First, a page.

By MICHAEL POWELL and GRETCHEN MORGENSON
Published: March 06, 2011
FOR more than a decade, the American real estate market resembled an overstuffed
novel, which is to say, it was an engrossing piece of fiction.
Mortgage brokers hip deep in profits handed out no-doc mortgages to people with
fictional incomes. Wall Street shopped bundles of those loans to investors, no
matter how unappetizing the details. And federal regulators gave sleepy nods.
That world largely collapsed under the weight of its improbabilities in 2008.
But a piece of that world survives on Library Street in Reston, Va., where an
obscure business, the MERS Corporation, claims to hold title to roughly half of
all the home mortgages in the nation - an astonishing 60 million loans.
Never heard of MERS? That's fine with the mortgage banking industry-as MERS is
starting to overheat and sputter. If its many detractors are correct, this
private corporation, with a full-time staff of fewer than 50 employees, could
turn out to be a very public problem for the mortgage industry.
Judges, lawmakers, lawyers and housing experts are raising piercing questions
about MERS, which stands for Mortgage Electronic Registration Systems, whose
private mortgage registry has all but replaced the nation's public land
ownership records. Most questions boil down to this:
How can MERS claim title to those mortgages, and foreclose on homeowners, when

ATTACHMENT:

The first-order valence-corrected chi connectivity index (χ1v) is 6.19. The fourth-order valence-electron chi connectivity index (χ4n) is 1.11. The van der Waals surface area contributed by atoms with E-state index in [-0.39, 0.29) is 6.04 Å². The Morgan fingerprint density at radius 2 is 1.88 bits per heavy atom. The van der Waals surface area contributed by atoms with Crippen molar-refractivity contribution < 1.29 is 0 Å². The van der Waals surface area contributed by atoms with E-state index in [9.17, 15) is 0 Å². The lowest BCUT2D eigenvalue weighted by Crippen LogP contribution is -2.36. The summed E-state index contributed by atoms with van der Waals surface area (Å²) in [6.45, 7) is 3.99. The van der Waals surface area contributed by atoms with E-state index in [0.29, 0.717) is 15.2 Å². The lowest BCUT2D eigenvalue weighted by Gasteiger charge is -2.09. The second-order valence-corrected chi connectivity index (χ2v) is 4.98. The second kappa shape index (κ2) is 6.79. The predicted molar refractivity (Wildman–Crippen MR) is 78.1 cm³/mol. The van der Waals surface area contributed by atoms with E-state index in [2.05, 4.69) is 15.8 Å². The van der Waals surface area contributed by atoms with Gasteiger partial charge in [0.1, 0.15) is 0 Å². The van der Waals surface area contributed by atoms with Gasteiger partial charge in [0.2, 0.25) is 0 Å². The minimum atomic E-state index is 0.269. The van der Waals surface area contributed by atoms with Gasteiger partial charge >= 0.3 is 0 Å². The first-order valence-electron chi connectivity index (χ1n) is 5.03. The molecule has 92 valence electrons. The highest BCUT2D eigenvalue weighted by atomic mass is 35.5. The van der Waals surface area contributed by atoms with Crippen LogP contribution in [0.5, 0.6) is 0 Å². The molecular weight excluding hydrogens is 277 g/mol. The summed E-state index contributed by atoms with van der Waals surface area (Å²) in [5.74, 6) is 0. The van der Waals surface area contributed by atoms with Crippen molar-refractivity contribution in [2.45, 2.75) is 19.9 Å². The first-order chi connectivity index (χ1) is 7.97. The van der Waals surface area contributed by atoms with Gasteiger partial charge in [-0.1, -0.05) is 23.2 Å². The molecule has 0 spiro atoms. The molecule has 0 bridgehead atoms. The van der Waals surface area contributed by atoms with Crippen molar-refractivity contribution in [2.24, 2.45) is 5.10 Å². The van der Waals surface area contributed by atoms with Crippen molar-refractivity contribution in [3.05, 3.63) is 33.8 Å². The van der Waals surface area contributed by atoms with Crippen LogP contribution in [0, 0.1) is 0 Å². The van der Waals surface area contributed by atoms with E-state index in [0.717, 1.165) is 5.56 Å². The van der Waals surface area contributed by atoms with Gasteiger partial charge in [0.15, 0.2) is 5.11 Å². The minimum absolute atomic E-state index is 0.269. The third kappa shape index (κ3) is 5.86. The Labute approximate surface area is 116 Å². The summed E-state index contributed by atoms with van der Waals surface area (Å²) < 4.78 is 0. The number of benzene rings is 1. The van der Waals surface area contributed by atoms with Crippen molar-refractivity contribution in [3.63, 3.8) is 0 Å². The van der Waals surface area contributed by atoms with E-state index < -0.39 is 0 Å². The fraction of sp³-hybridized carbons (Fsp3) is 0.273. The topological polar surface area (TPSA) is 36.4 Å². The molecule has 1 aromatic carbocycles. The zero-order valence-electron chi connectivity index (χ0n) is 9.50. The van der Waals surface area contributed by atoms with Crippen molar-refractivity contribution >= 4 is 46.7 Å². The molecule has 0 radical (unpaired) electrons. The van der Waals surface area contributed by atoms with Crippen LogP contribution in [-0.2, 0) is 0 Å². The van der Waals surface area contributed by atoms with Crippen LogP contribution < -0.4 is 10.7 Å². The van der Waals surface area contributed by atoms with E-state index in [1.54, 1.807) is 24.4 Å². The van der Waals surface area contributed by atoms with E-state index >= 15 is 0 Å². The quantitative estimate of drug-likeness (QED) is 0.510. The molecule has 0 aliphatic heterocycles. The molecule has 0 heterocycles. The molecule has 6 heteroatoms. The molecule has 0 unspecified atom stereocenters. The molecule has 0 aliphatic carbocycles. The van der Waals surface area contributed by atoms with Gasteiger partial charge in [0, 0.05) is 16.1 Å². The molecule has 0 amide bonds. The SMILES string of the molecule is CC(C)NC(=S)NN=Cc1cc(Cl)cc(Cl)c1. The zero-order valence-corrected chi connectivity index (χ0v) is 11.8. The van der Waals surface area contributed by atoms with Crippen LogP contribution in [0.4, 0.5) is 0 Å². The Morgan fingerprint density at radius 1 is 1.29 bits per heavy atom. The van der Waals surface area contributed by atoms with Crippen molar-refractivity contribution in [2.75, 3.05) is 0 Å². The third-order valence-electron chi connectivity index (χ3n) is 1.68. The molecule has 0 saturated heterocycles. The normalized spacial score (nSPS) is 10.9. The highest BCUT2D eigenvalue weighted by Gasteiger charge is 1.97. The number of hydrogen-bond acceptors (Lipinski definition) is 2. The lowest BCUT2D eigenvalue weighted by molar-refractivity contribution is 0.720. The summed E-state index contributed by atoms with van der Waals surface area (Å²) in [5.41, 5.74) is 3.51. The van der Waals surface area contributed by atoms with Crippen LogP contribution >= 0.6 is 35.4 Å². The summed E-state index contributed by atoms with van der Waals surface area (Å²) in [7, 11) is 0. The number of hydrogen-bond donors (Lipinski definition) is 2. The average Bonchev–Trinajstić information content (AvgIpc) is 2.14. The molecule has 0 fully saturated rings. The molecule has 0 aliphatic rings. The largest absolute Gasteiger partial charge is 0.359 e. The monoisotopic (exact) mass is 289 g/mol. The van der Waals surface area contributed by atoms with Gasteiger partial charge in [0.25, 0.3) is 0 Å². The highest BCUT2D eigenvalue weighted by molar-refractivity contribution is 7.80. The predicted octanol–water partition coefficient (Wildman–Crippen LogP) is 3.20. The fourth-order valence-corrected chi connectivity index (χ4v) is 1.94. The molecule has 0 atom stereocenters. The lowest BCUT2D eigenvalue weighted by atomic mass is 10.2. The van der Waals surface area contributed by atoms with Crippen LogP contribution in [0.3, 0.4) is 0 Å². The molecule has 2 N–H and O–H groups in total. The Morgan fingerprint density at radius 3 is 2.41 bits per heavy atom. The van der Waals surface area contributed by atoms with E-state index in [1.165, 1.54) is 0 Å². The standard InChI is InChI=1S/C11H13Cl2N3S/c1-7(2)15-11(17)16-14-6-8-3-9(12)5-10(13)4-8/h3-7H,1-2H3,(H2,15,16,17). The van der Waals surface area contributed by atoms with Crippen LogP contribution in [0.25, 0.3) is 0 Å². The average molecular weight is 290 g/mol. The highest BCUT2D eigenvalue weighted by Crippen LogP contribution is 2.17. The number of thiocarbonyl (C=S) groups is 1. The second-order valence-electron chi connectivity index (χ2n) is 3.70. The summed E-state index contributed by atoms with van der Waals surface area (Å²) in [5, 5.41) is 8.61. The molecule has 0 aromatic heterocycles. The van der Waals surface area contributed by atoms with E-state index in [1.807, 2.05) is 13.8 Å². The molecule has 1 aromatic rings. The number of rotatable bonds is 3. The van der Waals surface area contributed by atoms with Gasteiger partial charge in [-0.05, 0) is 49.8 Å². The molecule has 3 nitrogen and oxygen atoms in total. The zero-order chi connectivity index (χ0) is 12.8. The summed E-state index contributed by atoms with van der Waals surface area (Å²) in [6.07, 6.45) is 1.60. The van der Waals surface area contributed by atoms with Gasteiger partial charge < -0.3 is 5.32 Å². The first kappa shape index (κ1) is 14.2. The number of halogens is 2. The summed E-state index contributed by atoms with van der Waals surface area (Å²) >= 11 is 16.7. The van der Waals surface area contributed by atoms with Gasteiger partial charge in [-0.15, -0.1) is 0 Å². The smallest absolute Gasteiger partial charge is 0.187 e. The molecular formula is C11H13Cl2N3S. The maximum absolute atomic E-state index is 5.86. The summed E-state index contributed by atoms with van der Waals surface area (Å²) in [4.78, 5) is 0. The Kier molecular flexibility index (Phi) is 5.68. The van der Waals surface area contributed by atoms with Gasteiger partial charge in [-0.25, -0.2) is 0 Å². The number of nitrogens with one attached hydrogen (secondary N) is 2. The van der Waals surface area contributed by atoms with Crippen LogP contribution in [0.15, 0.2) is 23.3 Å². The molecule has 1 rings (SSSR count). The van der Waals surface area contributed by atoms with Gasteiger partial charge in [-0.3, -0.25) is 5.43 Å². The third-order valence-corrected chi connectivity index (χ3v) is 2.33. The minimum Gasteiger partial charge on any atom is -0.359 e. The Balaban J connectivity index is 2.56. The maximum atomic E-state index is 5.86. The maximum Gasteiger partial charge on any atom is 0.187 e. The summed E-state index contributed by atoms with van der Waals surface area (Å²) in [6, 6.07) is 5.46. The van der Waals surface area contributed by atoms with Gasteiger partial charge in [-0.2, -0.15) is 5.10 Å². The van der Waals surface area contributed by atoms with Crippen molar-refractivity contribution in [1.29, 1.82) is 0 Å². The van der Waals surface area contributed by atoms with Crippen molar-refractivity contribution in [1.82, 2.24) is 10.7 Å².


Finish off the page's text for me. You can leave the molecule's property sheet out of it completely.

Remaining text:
it has not invested a dollar in a single loan?
And, more fundamentally: Given the evidence that many banks have cut corners and
made colossal foreclosure mistakes, does anyone know who owns what or owes what
to whom anymore?
The answers have implications for all American homeowners, but particularly the
millions struggling to save their homes from foreclosure. How the MERS story
plays out could deal another blow to an ailing real estate market, even as the
spring buying season gets under way.
MERS has distanced itself from the dubious behavior of some of its members, and
the company itself has not been accused of wrongdoing. But the legal challenges
to MERS, its practices and its records are mounting.
The Arkansas Supreme Court ruled last year that MERS could no longer file
foreclosure proceedings there, because it does not actually make or service any
loans. Last month in Utah, a local judge made the no-less-striking decision to
let a homeowner rip up his mortgage and walk away debt-free. MERS had claimed
ownership of the mortgage, but the judge did not recognize its legal standing.
"The state court is attracted like a moth to the flame to the legal owner, and
that isn't MERS," says Walter T. Keane, the Salt Lake City lawyer who
represented the homeowner in that case.
And, on Long Island, a federal bankruptcy judge ruled in February that MERS
could no longer act as an "agent" for the owners of mortgage notes. He
acknowledged that his decision could erode the foundation of the mortgage
But this, Judge Robert E Grossman said, was not his fault.
"This court does not accept the argument that because MERS may be involved with
50 percent of all residential mortgages in the country," he wrote, "that is
reason enough for this court to turn a blind eye to the fact that this process
does not comply with the law."
With MERS under scrutiny, its chief executive, R. K. Arnold, who had been with
the company since its founding in 1995, resigned earlier this year.
A BIRTH certificate, a marriage license, a death certificate: these public
documents note many life milestones.